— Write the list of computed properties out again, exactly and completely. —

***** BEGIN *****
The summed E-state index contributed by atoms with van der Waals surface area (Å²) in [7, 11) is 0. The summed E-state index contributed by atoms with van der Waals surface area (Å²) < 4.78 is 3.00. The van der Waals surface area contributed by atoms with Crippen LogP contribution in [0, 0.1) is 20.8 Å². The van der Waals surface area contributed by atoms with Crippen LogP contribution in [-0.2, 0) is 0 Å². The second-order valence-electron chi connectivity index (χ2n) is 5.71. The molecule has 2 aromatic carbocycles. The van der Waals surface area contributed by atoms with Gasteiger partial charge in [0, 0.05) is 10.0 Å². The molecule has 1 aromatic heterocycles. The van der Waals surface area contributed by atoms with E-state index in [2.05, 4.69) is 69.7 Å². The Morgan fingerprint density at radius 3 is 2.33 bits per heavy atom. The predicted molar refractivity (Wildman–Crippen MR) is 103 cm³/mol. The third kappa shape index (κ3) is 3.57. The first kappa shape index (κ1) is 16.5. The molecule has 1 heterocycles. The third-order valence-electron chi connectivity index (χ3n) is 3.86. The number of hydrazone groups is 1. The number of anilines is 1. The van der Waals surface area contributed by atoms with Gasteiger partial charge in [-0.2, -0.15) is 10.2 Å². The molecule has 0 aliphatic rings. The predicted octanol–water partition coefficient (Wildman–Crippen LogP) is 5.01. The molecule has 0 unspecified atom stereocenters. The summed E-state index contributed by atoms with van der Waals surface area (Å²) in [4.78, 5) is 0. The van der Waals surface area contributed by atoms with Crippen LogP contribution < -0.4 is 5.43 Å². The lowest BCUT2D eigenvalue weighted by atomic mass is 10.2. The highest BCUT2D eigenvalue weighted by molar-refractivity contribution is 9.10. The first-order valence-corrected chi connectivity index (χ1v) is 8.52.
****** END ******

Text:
The summed E-state index contributed by atoms with van der Waals surface area (Å²) in [7, 11) is 0. The summed E-state index contributed by atoms with van der Waals surface area (Å²) < 4.78 is 3.00. The van der Waals surface area contributed by atoms with Crippen LogP contribution in [0, 0.1) is 20.8 Å². The van der Waals surface area contributed by atoms with Crippen LogP contribution in [-0.2, 0) is 0 Å². The second-order valence-electron chi connectivity index (χ2n) is 5.71. The molecule has 2 aromatic carbocycles. The van der Waals surface area contributed by atoms with Gasteiger partial charge in [0, 0.05) is 10.0 Å². The molecule has 1 aromatic heterocycles. The van der Waals surface area contributed by atoms with E-state index in [2.05, 4.69) is 69.7 Å². The Morgan fingerprint density at radius 3 is 2.33 bits per heavy atom. The predicted molar refractivity (Wildman–Crippen MR) is 103 cm³/mol. The third kappa shape index (κ3) is 3.57. The first kappa shape index (κ1) is 16.5. The molecule has 1 heterocycles. The third-order valence-electron chi connectivity index (χ3n) is 3.86. The number of hydrazone groups is 1. The number of anilines is 1. The van der Waals surface area contributed by atoms with Gasteiger partial charge in [-0.2, -0.15) is 10.2 Å². The molecule has 0 aliphatic rings. The predicted octanol–water partition coefficient (Wildman–Crippen LogP) is 5.01. The molecule has 0 unspecified atom stereocenters. The summed E-state index contributed by atoms with van der Waals surface area (Å²) in [4.78, 5) is 0. The van der Waals surface area contributed by atoms with Crippen LogP contribution < -0.4 is 5.43 Å². The lowest BCUT2D eigenvalue weighted by atomic mass is 10.2. The highest BCUT2D eigenvalue weighted by molar-refractivity contribution is 9.10. The first-order valence-corrected chi connectivity index (χ1v) is 8.52.